Fed will face complicated choices as labor market softens: George

(Reuters) – The Federal Reserve will face some hard choices and delicate communications challenges as it fights still-high inflation even as the labor market begins to soften, Kansas City Federal Reserve Bank President Esther George said on Friday.

“How much additional tightening will be needed to bring inflation back to 2 percent remains an essential aspect of the Federal Reserve’s deliberations,” George said in remarks prepared for delivery to an event at the Central Exchange, noting that while goods prices have started to decline, services prices continue to rise, bolstered by a tight labor market.

“Policymakers will undoubtedly face more complicated choices and difficult communications as the tradeoffs between inflation and employment become more apparent,” she said.

George leaves the Fed later this month under the central bank’s age-based retirement rules, after nearly 13 years at the helm of the Kansas City Fed.

For most of her tenure she was one of the central bank’s more hawkish policymakers. Last year, as the Fed ramped up the pace of its interest-rate hikes to fight decades-high inflation, she dissented to mark her discomfort with moving in large steps and her support for a more measured approach to policy tightening.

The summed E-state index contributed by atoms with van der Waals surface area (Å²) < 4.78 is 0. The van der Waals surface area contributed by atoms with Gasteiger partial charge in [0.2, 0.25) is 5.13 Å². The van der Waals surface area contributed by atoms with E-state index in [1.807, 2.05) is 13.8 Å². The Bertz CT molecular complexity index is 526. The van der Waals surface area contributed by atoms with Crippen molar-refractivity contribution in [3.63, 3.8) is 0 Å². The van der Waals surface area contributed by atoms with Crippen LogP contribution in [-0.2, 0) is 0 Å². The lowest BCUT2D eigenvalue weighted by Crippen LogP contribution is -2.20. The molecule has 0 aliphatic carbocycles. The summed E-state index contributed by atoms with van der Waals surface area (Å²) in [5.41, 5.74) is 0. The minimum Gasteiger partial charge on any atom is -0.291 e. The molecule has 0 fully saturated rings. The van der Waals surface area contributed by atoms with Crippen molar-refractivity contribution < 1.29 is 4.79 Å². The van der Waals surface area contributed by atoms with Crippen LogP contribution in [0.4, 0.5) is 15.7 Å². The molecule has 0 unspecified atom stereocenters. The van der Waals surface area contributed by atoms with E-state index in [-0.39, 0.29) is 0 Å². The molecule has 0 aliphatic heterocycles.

In December she and her colleagues downshifted to a slower rate-hike pace, delivering a half-point rate hike after four straight 75-basis point moves, and have signaled they may slow rate hikes further this year as inflation eases.

George did not use her prepared remarks to map out a preferred path for rate hikes, or to react to fresh data on the labor market published Friday showing some cooling in wage growth in December.

Instead she flagged ongoing concerns about inflation, subject she said to a potential renewed surge from energy and crop prices as Russia’s war in Ukraine continues, and vulnerable to household decisions over how freely to spend excess savings in the face of a slowing economy.

“The longer inflation remains above its 2 percent objective, the greater the chance that higher inflation becomes embedded in the expectations of workers, producers, and consumers,” she said, adding that ingrained inflation is very costly to combat. The Fed’s rate hikes last year demonstrated its inflation-fighting commitment, she said.

Still, she said, “uncertainty around the path of policy could rise once the public and markets start evaluating how the Federal Reserve is weighing inflation relative to a softening labor market in its policy decisions.”

(Reporting by Ann Saphir; Editing by Chizu Nomiyama)